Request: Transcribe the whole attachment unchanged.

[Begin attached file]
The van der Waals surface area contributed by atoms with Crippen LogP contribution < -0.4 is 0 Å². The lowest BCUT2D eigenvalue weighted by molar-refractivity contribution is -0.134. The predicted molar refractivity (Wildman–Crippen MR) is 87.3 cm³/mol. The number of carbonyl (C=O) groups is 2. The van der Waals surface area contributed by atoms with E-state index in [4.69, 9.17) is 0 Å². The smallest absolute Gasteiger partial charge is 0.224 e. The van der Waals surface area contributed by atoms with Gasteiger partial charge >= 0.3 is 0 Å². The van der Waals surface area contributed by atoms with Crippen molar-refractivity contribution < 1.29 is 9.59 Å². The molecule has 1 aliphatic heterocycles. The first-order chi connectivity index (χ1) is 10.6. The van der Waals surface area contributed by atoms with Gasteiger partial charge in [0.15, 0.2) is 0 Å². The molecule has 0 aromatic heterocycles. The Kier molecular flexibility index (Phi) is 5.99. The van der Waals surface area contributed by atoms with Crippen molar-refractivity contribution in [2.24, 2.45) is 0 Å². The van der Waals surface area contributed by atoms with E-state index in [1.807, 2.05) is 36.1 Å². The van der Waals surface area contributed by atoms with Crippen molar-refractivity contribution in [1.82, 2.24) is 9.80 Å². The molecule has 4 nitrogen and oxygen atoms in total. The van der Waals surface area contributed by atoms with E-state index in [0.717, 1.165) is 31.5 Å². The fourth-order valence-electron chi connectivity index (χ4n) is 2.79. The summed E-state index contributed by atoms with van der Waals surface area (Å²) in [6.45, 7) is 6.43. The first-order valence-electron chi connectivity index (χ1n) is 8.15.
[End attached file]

The van der Waals surface area contributed by atoms with Crippen LogP contribution < -0.4 is 0 Å². The lowest BCUT2D eigenvalue weighted by molar-refractivity contribution is -0.134. The predicted molar refractivity (Wildman–Crippen MR) is 87.3 cm³/mol. The number of carbonyl (C=O) groups is 2. The van der Waals surface area contributed by atoms with E-state index in [4.69, 9.17) is 0 Å². The smallest absolute Gasteiger partial charge is 0.224 e. The van der Waals surface area contributed by atoms with Gasteiger partial charge >= 0.3 is 0 Å². The van der Waals surface area contributed by atoms with Crippen molar-refractivity contribution < 1.29 is 9.59 Å². The molecule has 1 aliphatic heterocycles. The first-order chi connectivity index (χ1) is 10.6. The van der Waals surface area contributed by atoms with Gasteiger partial charge in [0.15, 0.2) is 0 Å². The molecule has 0 aromatic heterocycles. The Kier molecular flexibility index (Phi) is 5.99. The van der Waals surface area contributed by atoms with Crippen molar-refractivity contribution in [2.24, 2.45) is 0 Å². The van der Waals surface area contributed by atoms with E-state index in [1.807, 2.05) is 36.1 Å². The van der Waals surface area contributed by atoms with Crippen molar-refractivity contribution in [1.82, 2.24) is 9.80 Å². The molecule has 4 nitrogen and oxygen atoms in total. The van der Waals surface area contributed by atoms with E-state index in [0.717, 1.165) is 31.5 Å². The fourth-order valence-electron chi connectivity index (χ4n) is 2.79. The summed E-state index contributed by atoms with van der Waals surface area (Å²) in [6.45, 7) is 6.43. The first-order valence-electron chi connectivity index (χ1n) is 8.15.